Then there are those who don’t ask for help because they may think it’s too soon, and are waiting to save more for a down payment or improve their credit score. But that’s exactly when they need help, notes Marietta Rodriguez, vice president of national homeownership programs and lending for NeighborWorks America. “Reaching out to a counselor before you start to shop for a home is the best idea,” she says.
What to Expect
Homebuyer courses cover basics like budgeting, credit, shopping for a mortgage, home inspections, insurance, how to work with a real estate agent, and what to expect at the closing table.
Historically these courses were taught in person, in a classroom setting. Today, housing counseling agencies are taking a more innovative approach, and for some that means partnering with Framework for their homebuyer education offerings (see related article on trends in online learning).
Some charge a modest fee, usually under $200, which may be paid by a referring real estate agent or lender, she notes.
More real estate professionals and lenders are encouraging their customers to get this kind of professional education and advice. “It helps increase the pool of eligible, knowledgeable homebuyers — and prepares them to succeed as homeowners,” says Anne McCulloch, senior vice president for Credit & Housing Access, Affordable Housing Initiative for Fannie Mae.
Fannie Mae requires at least one borrower on its HomeReady® mortgage to complete Framework’s online homebuyer course. “We view this as the foundation homebuyers need for success with homeownership,” says McCulloch. “Other homebuyers may need to work with a homeownership advisor to address their specific circumstances,” she adds. Fannie Mae also offers closing cost incentives to first-time buyers of its REO properties who complete the Framework course.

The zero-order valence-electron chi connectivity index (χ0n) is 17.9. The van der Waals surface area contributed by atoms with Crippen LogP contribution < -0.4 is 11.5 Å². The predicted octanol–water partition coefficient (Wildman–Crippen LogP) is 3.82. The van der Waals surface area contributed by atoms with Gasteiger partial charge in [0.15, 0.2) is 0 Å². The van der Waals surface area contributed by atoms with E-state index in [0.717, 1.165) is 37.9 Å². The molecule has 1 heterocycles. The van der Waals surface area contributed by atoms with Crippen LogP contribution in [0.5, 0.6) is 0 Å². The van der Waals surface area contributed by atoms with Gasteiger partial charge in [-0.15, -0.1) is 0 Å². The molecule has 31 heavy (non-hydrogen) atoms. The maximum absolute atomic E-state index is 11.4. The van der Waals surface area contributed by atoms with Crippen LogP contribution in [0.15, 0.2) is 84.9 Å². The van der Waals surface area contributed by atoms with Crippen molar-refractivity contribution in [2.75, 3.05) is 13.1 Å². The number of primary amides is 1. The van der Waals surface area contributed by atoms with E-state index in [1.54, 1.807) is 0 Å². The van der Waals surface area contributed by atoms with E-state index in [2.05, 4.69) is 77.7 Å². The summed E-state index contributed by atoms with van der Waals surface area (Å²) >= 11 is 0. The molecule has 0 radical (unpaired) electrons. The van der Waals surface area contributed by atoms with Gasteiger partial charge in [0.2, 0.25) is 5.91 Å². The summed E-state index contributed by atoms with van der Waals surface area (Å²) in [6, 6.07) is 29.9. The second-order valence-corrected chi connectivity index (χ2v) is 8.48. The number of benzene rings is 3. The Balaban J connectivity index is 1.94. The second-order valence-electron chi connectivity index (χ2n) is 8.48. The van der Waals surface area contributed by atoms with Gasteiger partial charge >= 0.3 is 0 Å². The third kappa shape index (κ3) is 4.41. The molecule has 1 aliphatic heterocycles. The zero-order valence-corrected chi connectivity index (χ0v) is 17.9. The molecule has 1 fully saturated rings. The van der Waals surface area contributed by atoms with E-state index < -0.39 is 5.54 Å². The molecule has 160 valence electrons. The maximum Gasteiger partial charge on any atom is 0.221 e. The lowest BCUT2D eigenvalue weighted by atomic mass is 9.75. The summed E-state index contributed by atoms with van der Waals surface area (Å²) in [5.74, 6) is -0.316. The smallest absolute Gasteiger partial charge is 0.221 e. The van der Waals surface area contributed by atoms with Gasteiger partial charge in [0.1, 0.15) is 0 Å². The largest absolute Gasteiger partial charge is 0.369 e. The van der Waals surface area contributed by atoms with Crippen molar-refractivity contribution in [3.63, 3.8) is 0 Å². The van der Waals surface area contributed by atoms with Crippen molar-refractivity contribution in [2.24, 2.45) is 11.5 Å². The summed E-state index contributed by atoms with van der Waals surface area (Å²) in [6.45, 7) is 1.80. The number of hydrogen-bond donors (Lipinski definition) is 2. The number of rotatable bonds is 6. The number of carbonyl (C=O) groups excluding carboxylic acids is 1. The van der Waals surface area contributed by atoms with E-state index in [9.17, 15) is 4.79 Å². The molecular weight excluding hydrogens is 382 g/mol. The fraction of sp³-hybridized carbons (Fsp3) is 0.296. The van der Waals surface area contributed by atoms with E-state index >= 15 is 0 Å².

Lenders that offer educational resources on their website may be upping the ante with incentives. In late May, Wells Fargo announced yourFirstMortgage, an affordable mortgage product that offers a 1/8-percent interest rate reduction to borrowers who complete an education course and whose down payment is less than 10 percent.
Homeownership advisors anticipate a growing need for their services. They are learning how to market their courses so they reach borrowers early, as they start to work with lenders or real estate agents. In addition, homeownership advisors are working harder to measure the impact of their efforts.
Clearpoint surveys clients a year after they’ve received services. Seventy-five percent said they had changed their financial behaviors, and 55 percent said they had improved their net worth.
“We’re on the right track,” says Kevin Ferguson, Clearpoint’s vice president of Counseling Operations, who says the next challenge is creating ongoing relationships with clients who might want to refinance, move up, or downsize.
That’s a challenge HomeFree-USA takes to social media and engages with financial bloggers, says Griffin. “We’re reaching out to clients of all incomes, in all stages of homebuying, in the digital space to introduce them to the work we do.”
“It’s a heavy lift. But we have to reach them online—and then convince them we have a lot to offer.”